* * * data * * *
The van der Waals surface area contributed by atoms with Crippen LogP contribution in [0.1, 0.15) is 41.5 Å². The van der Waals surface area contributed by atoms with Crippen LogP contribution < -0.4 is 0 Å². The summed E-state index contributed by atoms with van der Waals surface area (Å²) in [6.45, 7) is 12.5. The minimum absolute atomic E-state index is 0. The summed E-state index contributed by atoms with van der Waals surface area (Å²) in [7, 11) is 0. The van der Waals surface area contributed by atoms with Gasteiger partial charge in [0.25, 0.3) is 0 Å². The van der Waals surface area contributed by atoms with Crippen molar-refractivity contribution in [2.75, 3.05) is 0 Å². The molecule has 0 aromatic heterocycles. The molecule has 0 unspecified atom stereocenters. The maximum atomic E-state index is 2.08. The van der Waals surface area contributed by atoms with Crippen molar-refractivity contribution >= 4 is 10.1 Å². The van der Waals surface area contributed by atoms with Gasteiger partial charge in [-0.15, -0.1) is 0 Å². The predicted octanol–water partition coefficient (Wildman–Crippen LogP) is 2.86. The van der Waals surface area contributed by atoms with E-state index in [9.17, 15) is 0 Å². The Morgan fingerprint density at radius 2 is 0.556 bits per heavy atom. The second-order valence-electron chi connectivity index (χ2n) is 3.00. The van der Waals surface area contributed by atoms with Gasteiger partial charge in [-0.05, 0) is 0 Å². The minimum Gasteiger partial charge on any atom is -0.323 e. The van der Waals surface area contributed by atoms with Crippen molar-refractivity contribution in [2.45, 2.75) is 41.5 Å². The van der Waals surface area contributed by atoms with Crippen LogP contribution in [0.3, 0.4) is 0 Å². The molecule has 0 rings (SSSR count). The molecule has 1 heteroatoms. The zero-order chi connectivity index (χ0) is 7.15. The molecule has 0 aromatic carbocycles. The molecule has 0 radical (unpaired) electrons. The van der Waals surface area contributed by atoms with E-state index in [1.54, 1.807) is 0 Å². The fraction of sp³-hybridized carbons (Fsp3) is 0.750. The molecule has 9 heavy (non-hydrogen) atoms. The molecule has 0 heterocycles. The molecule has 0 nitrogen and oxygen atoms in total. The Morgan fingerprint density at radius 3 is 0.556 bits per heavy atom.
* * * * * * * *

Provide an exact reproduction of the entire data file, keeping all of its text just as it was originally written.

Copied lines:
The van der Waals surface area contributed by atoms with Crippen LogP contribution in [0.1, 0.15) is 41.5 Å². The van der Waals surface area contributed by atoms with Crippen LogP contribution < -0.4 is 0 Å². The summed E-state index contributed by atoms with van der Waals surface area (Å²) in [6.45, 7) is 12.5. The minimum absolute atomic E-state index is 0. The summed E-state index contributed by atoms with van der Waals surface area (Å²) in [7, 11) is 0. The van der Waals surface area contributed by atoms with Gasteiger partial charge in [0.25, 0.3) is 0 Å². The van der Waals surface area contributed by atoms with Crippen molar-refractivity contribution in [2.75, 3.05) is 0 Å². The molecule has 0 aromatic heterocycles. The molecule has 0 unspecified atom stereocenters. The maximum atomic E-state index is 2.08. The van der Waals surface area contributed by atoms with Crippen molar-refractivity contribution >= 4 is 10.1 Å². The van der Waals surface area contributed by atoms with Gasteiger partial charge in [-0.15, -0.1) is 0 Å². The predicted octanol–water partition coefficient (Wildman–Crippen LogP) is 2.86. The van der Waals surface area contributed by atoms with E-state index in [9.17, 15) is 0 Å². The Morgan fingerprint density at radius 2 is 0.556 bits per heavy atom. The second-order valence-electron chi connectivity index (χ2n) is 3.00. The van der Waals surface area contributed by atoms with Gasteiger partial charge in [-0.05, 0) is 0 Å². The minimum Gasteiger partial charge on any atom is -0.323 e. The van der Waals surface area contributed by atoms with Crippen molar-refractivity contribution in [2.45, 2.75) is 41.5 Å². The van der Waals surface area contributed by atoms with Crippen LogP contribution in [0.3, 0.4) is 0 Å². The molecule has 0 rings (SSSR count). The molecule has 1 heteroatoms. The zero-order chi connectivity index (χ0) is 7.15. The molecule has 0 aromatic carbocycles. The molecule has 0 radical (unpaired) electrons. The van der Waals surface area contributed by atoms with E-state index in [1.54, 1.807) is 0 Å². The fraction of sp³-hybridized carbons (Fsp3) is 0.750. The molecule has 9 heavy (non-hydrogen) atoms. The molecule has 0 heterocycles. The molecule has 0 nitrogen and oxygen atoms in total. The Morgan fingerprint density at radius 3 is 0.556 bits per heavy atom.